Kindness, caring, and reliance on our neighbors are more important now than ever before. We all need more Mister Rogers in our lives.
In difficult times, Mister Rogers' Neighborhood provided a refuge for children and their families alike; a way to understand and talk about what was happening, and find hope for a brighter tomorrow.
Groundbreaking in a quiet, generous way, Mister Rogers' Neighborhood introduced a generation of children to the wonders of the world in the comfort of their own living rooms. Fred Rogers took young viewers to art museums, introduced them to different professions, and talked through difficult subjects like losing a loved one, or experiencing parents' divorce, with compassion and reassurance.
Share that deep respect, care, and quiet joy in the day-to-day with the only authorized picture book biography of Fred Rogers--lovingly created by Caldecott Medalist Matt Cordell.
Lively, colorful illustrations explore Fred Rogers' early life and the events that led him to create his enduring show. Exclusively published archival photographs, provided by Fred Rogers Productions, offer a behind-the-scenes look at this historic show and the people whose hard work made it possible. A brief biography of Mister Rogers and a history of the show is included, as well as a note from author-illustrator Matt Cordell about his inspiration and longtime admiration for Fred Rogers and Mister Rogers' Neighborhood.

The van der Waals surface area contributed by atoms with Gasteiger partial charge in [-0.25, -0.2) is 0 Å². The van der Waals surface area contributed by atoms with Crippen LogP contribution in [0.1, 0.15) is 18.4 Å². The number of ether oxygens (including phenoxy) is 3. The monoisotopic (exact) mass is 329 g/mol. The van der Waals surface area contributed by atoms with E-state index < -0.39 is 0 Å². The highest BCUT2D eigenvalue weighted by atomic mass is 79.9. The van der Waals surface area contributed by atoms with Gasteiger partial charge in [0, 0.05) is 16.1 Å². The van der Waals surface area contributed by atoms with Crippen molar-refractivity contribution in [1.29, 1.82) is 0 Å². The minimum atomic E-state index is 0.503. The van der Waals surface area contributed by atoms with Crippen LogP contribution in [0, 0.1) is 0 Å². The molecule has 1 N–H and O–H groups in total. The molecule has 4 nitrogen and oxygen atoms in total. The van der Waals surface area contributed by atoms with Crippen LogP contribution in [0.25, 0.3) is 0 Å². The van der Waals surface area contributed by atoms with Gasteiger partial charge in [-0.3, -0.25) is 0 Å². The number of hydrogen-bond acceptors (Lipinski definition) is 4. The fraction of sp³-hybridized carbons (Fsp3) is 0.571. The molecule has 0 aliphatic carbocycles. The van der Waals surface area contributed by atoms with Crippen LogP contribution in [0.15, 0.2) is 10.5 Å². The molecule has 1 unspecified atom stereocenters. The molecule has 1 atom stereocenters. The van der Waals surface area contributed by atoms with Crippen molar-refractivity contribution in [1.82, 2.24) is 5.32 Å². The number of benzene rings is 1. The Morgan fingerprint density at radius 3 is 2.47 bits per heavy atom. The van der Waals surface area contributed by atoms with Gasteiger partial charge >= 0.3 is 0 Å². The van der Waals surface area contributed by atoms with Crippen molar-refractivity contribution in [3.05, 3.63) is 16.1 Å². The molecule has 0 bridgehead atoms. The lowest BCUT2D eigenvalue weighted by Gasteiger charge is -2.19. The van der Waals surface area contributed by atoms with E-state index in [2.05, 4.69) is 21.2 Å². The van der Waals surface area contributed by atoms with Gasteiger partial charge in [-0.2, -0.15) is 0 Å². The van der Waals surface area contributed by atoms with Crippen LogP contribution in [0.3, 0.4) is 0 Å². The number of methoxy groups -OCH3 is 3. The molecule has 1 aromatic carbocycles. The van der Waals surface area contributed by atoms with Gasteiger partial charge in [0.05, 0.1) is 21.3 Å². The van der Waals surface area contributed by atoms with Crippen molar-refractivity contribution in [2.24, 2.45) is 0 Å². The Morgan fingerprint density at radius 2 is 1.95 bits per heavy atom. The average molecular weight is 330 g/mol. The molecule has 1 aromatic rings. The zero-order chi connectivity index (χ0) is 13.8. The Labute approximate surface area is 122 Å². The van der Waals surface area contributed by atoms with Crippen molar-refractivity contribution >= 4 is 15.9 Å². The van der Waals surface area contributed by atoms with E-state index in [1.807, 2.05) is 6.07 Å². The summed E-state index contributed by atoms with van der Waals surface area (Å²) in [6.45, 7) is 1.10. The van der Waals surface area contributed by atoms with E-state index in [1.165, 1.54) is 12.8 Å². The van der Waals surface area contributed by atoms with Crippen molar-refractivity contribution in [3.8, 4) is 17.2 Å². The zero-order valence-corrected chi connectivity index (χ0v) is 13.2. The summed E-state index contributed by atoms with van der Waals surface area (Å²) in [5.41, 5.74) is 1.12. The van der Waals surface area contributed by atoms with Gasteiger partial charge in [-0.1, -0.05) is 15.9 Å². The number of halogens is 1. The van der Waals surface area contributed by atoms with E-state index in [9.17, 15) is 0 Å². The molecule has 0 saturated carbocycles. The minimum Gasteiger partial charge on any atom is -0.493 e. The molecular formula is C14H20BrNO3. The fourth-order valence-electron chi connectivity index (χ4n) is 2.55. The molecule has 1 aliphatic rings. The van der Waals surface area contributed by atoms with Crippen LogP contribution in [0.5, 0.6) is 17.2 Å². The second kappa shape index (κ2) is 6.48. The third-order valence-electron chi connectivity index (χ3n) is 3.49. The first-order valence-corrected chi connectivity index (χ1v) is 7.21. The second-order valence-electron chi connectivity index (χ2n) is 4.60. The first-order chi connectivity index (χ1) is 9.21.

Perfect for fans of the film A Beautiful Day in the Neighborhood, starring Tom Hanks, or anyone who wants to bring home the ideals of compassion, kindness, and patience that make us all good neighbors, this captivating picture book should not be missed.
A Junior Library Guild Selection
A Bank Street Best Children's Book of the Year!
When readers first see Fred Rogers in this authorized picture book biography, he's an instantly recognizable figure playing his beloved piano; musical notes, hearts, and more pour forth from the instrument. Caldecott Medalist Cordell begins his story on the TV set of Mister Rogers' Neighborhood, then circles back to Rogers's youth in Pittsburgh, detailing his loving family and appreciation of music, his sometimes painful childhood ("Fred was shy and often lonely"), and his unexpected discovery of television's possibilities for speaking to children: "He would simply be his honest self." Galleries of portraits include the show's inclusive cast of characters and some eminent guests. Drawings framed like television stills recreate the show's famous opening and closing sequences and capture moments happy, "like visiting the circus," and sad, "like saying goodbye to a beloved pet." Cordell acknowledges the vast audience in front of the television screen and Rogers's own interest in how things work with drawings of children watching in their homes and camera operators maneuvering around the sets. Scribbly lines, soft colors, and earnest storytelling create an open, affectionate atmosphere perfectly in keeping with Rogers's quiet strength and generous heart. Back matter includes photographs and more information. Ages 4 8.